switch(intrpt)  
{
    case 3:
        intrpt = tick_3;
}

which is equivalent to

if (intrpt == 3)
{
    intrpt = 3;
}

In that last code you posted you had tick_3 = 200 (which is fine for testing) but you still had "case 3:" which compares intrpt to 3. Look up a C reference to see how the switch statement works, or else keep using if/else if you're more comfortable with that.

But the most important thing missing from all the code you posted is that you have to do the comparisons against intrpt during the interrupt routine, not in main(). It's the interrupt routine that runs every 5ms. Nothing in main() is regulated by the timer.

March 21, 2011
by bretm
bretm's Avatar

Posted too soon. The only place you should ever modify "intrpt" is when you set it to 0 at the start of your program, when you increment it during the interrupt routine, and when you reset it to -1 after you hit 48002.

March 21, 2011
by Linkster
Linkster's Avatar

"Hallelujah"
It works. just proves you can teach a dog a new trick. The only thing that is not working is PC2. Only PC0 is firing. Also, while writing the if statements I left out tick_3 and tick_4 only because I wanted to see if it would compile to that point plus I didn't know how to write the two ticks in the same statement. I cycled the MCU and VIOLA, it started working. I even was able to have the interrupt displayed on the LCD while executing. I can see the timer count up and reset.
I looked at Mike's realtime clock, used the functioning timer and moved a few things around like my teacher Bret told me to do. I have to give you a big thank you Bret. Rather than just write it out for me, you held my nose to the grinder. Well! you kinda wrote it out but I now have a good understanding of timers. This one anyways.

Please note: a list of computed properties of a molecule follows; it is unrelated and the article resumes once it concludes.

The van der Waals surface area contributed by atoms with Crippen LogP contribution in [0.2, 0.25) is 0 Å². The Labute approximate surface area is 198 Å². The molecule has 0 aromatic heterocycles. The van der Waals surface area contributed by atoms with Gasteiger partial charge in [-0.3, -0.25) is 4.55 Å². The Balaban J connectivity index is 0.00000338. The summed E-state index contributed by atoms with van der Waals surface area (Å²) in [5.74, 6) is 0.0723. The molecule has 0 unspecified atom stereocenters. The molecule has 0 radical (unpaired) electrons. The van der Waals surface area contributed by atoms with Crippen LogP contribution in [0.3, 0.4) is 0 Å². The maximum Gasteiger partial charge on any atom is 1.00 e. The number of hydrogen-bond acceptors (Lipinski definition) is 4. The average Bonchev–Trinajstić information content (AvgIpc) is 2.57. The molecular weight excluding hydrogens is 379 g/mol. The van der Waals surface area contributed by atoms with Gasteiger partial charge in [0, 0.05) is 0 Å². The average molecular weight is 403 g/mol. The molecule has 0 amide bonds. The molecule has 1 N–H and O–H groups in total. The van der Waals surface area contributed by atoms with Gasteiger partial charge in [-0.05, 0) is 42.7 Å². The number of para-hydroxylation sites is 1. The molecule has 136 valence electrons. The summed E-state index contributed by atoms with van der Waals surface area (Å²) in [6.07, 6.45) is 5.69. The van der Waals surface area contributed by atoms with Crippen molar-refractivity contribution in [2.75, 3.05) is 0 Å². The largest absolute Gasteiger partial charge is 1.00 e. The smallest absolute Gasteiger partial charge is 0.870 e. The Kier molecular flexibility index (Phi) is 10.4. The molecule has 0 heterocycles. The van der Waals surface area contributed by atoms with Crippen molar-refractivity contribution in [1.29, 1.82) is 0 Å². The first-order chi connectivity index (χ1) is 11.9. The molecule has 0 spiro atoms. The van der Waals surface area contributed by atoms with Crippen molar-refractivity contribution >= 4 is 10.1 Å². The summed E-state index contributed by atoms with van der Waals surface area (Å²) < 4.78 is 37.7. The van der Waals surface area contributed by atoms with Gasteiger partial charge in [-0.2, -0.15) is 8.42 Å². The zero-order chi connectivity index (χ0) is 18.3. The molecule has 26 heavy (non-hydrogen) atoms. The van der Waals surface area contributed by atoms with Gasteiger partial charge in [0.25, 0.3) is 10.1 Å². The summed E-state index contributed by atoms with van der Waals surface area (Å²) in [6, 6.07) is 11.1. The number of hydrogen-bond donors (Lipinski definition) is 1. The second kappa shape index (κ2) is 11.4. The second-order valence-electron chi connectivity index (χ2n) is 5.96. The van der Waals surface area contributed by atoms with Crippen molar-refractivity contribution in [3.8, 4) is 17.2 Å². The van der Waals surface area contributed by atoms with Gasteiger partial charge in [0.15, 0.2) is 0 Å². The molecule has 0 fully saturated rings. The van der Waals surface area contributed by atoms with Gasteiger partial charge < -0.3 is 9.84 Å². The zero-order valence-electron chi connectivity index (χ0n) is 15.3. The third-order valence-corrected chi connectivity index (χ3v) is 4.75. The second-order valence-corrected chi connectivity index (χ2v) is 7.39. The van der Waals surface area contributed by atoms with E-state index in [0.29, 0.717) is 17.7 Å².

Gotta say thanks to Norter also, for the links to the web. they were great referances.
Here's the semi working code. And thanks again.

//Timer0 lesson
//for Atmega 168

/*
The goal is to have two 5ms pulses to (low or "0")  5ms apart and repeat every 4 minutes.
For testing puposes, The pulse widths are increased to 250ms as noted in the state machine.
*/

#define F_CPU 14745600
#include <stdio.h>
#include <stdlib.h>
#include <avr/io.h>
#include <avr/interrupt.h>
#include <avr/pgmspace.h>
#include <inttypes.h>
#include "../libnerdkits/delay.h"
#include "../libnerdkits/lcd.h"
#include "../libnerdkits/uart.h"

// PC0 = red LED
// PC2 = caliper sleep timer reset.

void calipersleeptimer_setup() {
  // setup Timer0:
  // CTC (Clear Timer on Compare Match mode)
  // TOP set by OCR0A register
  TCCR0A |= (1<<WGM01);// | (1<<COM0A1);
  // clocked from CLK/1024
  // which is 14745600/1024, or 14400 increments per second